Detective Everett Backstrom is an offensive guy who really wants you to know it, forever making loud, insensitive jokes about gays, Indians, hookers, you name it.
The actor who plays Backstrom, Rainn Wilson from “The Office,” also really wants you to know that his character is offensive, spewing Backstrom’s insults with the kind of overacting that might leave Al Pacino a little envious.
And creator Hart Hanson (of “Bones”) really wants you to know that Backstrom is offensive, too, serving up the kind of lines — about “tandoori Indians” versus “Geronimos,” for example — that the trolls who lurk in online comments sections live for.
OK, we get it everybody. Backstrom’s a creep, but he’s good at what he does. Backstrom is another in a growing list of TV characters who are socially challenged but brilliant. He’s Dr. House, he’s Sherlock Holmes, he’s the guy in “Lie to Me” and the guy in “Eleventh Hour” and the guy in “Rake.” We know his type extremely well at this point; stop shouting at us. In “Backstrom,” the toxic genius lives in Portland, Ore., so there is plenty of rain for Rainn; but otherwise, this is a tired story poorly told.
It’s a strange intersection of negative qualities, when a show is a cliché — and then it’s a poorly done cliché as well. Not only is “Backstrom” hackneyed for giving us another TV misanthrope who’s forgiven for his sociopathic impulses, but it’s a bad example of that genre. The tone jumps all over the place, from slapstick to black comedy to drama to dramedy, in a way that often seems accidental and usually is awkward. The cases of the week are flat-out lame. And none of the nasty lines that Backstrom mutters fly; they just lie there, like this one: “I don’t see the bad in everybody,” he says at one point. “I see the everybody in everybody.”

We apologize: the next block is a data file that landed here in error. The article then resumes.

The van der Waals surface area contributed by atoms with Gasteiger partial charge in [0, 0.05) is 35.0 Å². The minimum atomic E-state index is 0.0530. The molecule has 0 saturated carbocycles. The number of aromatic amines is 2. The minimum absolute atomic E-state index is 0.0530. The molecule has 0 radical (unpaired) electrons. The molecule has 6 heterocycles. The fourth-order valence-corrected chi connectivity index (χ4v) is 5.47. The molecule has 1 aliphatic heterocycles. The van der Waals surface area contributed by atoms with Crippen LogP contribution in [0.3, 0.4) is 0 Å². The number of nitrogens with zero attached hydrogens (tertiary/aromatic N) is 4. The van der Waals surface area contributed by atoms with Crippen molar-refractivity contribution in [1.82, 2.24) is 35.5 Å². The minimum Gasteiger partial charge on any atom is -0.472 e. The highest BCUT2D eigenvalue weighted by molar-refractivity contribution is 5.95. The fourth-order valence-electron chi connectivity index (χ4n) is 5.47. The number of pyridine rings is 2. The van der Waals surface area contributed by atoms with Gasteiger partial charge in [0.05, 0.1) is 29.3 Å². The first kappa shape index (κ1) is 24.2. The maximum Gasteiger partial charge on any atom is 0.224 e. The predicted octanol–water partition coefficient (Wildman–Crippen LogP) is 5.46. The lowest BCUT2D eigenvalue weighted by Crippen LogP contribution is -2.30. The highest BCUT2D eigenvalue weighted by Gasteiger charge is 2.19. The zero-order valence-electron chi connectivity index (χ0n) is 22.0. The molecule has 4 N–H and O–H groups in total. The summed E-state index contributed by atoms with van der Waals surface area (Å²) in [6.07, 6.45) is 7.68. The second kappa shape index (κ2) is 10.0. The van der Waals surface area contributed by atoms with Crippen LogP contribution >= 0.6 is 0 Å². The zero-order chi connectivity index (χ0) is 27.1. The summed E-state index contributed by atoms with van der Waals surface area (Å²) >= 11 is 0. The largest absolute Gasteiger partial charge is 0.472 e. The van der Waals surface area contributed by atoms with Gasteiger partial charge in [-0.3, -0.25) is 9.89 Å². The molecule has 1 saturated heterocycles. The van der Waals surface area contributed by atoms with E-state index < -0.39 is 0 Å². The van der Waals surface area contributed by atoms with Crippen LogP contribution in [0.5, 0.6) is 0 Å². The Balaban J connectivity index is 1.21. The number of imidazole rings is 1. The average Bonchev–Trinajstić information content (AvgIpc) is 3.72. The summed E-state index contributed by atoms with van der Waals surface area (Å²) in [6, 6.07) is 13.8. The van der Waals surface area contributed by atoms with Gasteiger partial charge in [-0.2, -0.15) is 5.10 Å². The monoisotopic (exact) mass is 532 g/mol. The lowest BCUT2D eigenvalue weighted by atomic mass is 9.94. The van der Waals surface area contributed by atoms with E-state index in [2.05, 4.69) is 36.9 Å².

If a show is going to be subversive, and join the challenge to political correctness that has been popular in recent decades, it needs to be written with a whole lot more bite and intelligence.
As on the other similar shows, Backstrom is surrounded by half-baked supporting characters who tend to treat him like a guru. There’s a fresh-faced newbie who has generational spars with Backstrom, a part-time pastor detective (played with silly positivity by Dennis Haysbert), a forensics specialist, and a technical expert with a rather peculiar accent. Gregory Valentine (Thomas Dekker) is a young gay man who shares an apartment with Backstrom and who may be his son with a hooker; he, of course, lusts after every good-looking guy he sees and tucks a sexual reference into so much of what he says.
But the real problem with the show is Backstrom himself, who chugs from bottles of liquor that he picks up at crime scenes and whose doctor keeps warning him about his bad health. His trademark crime-solving approach is a kind of method-acting move, where he puts himself in the mind of a suspect and then imagines that suspect’s motives. It’s not a particularly impressive trick, and it doesn’t really seem to justify his bad behavior.
If we’re going to be backed into one of TV’s moral corners, where an awful person is helping mankind, then he and his show ought to be a little more dazzling.